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Date published: October 8, 2001

USGS Finds West Nile Virus in Missouri, Arkansas

Scientists from the U.S. Geological Survey (USGS) in Madison, Wisc., confirmed today that five dead crows found in the St. Louis, Mo., area tested positive for the West Nile Virus. On Thursday, USGS biologists announced that a dead blue jay, found near El Dorado, Ark., also tested positive for the virus. These most recent cases mark the furthest west the virus has been identified in the U.S.

Date published: October 3, 2001

Weeding Things Out in the Arid Southwest

Saltcedar, an invasive shrub from Eurasia, has the notoriety of siphoning off millions of acre-feet of water from desert aquifers. Its amazing rate of spread, an estimated seven feet per hour, averaged over time, up the Little Colorado River - is difficult to imagine outside of sci-fi flicks.

Date published: October 2, 2001

USGS Hosts 'Show and Tell'

Scientists from the U.S. Geological Survey’s Earthquake Hazards Team will be on site at an open trench on the Hayward Fault, Tuesday, October 2, to explain to city and county officials and transportation managers, the importance of trenching operations to earthquake research, and the latest results of trenching the Hayward Fault. WHEN: October 2, 10 a.m. to 1 p.m.

Attribution:
Date published: September 25, 2001

Chessie the Manatee on a Comeback Tour After 5-Year Hiatus

By fin and flipper -- this is a manatee that sure knows how to get around! After a five-year disappearance, Chessie, perhaps the most famous and well-traveled manatee along the U.S. Atlantic Coast, has been sighted again in coastal Virginia.

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Date published: September 24, 2001

Strontium Isotope Analyses Reveal the Source of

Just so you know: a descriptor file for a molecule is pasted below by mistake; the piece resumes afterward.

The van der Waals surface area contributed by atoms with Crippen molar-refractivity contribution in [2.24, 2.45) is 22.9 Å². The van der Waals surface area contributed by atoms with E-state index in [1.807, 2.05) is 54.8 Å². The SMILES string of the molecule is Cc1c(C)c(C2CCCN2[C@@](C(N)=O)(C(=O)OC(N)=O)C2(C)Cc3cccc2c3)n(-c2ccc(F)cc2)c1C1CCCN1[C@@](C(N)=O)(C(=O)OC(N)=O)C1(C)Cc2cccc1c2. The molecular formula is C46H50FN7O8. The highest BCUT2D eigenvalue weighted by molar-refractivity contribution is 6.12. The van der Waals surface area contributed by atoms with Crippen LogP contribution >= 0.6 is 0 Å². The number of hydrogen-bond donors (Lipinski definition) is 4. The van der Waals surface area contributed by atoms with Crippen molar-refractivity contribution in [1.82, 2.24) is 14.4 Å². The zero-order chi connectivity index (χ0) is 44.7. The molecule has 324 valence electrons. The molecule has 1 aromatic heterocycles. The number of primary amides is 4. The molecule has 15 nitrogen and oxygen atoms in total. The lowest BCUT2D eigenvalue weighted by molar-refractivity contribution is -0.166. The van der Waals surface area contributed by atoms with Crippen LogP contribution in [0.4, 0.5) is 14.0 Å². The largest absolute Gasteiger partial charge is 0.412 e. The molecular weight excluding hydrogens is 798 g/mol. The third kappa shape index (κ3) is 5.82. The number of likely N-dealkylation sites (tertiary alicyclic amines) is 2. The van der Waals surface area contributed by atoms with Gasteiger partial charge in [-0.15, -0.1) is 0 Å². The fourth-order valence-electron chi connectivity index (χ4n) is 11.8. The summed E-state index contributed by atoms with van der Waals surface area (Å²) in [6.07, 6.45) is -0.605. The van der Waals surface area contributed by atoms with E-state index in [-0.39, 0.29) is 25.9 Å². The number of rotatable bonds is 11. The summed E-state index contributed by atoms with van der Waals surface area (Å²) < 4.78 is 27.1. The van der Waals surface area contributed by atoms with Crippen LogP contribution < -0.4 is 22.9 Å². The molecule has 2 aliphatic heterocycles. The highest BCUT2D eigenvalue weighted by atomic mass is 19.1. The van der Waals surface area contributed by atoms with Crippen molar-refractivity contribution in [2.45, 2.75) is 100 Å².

Geochemical analyses using strontium isotopes show that many of the timbers used to build the prehistoric great houses of Chaco Canyon, N.M., between A.D. 900 and 1150, were hand-carried to the building site from isolated mountaintops 50 to 60 miles away, according to four Arizona scientists.

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Date published: September 20, 2001

USGS Names William Seitz as Deputy Regional Director for Alaska and Director of the Alaska Science Center

Dr.William Seitz has assumed his duties as the U.S. Geological Survey’s (USGS) Deputy Regional Director for Alaska and the director of the Alaska Science Center.

Attribution: Region 11: Alaska
Date published: September 20, 2001

Kinsinger Named USGS Regional Biologist

Anne Kinsinger, a biologist and administrator with the U.S. Geological Survey for the past nine years, is now serving as "regional biologist" for that Department of the Interior agency. Her office is located in the USGS Western Region office in the Federal Building at 909 First Avenue, in Seattle.

Date published: September 7, 2001

Scientists Find That Fluid-Like Flow of Rock Occurs Below Faults Following Big Quakes

New technologies in the form of Interferometric Synthetic Aperture Radar (InSAR) and the Global Positioning System (GPS) have helped scientists determine that fluid-like flow occurred just below the earth’s crust in the first few months following two recent large California earthquakes.

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Date published: September 5, 2001

USGS Finds West Nile Virus in Chicago-Area Crows

Scientists from the U.S. Geological Survey (USGS) in Madison, Wisc., said today that two dead crows, found in the Chicago area tested positive for the West Nile Virus. Last week, dead crows found near Milwaukee also tested positive for the virus. So far this year, West Nile Virus has been identified in 20 states, the District of Columbia and in southern Ontario.

Date published: August 31, 2001

USGS Finds West Nile Virus in Wisconsin Crows

Scientists from the U.S. Geological Survey (USGS) in Madison, Wisc., said today that two dead crows, found near Milwaukee, are being re-tested for the West Nile Virus. Preliminary tests showed that one of the birds had the virus. Results for the second bird are inconclusive and that bird is being retested. So far this year, West Nile Virus has been identified in 18 states, the District of Columbia

Date published: August 23, 2001

USGS Helps Native American Schools Go Online

Today, August 23, all 185 Bureau of Indian Affairs (BIA) Native American schools are connected to the Internet, marking the completion of the Access Native America (ANA) project. Interior Assistant Secretary for Indian Affairs Neal A. McCaleb will today bring the last school online, the Chichiltah/Jones Ranch Community School located on the Navajo reservation in Chichiltah, N.M.

Date published: August 5, 2001

Grassland Birds and Habitat Fragmentation: The Role of Predators

North American grassland areas are increasingly fragmented, which may be having an adverse impact on bird populations, according to biologists at the U.S. Geological Survey.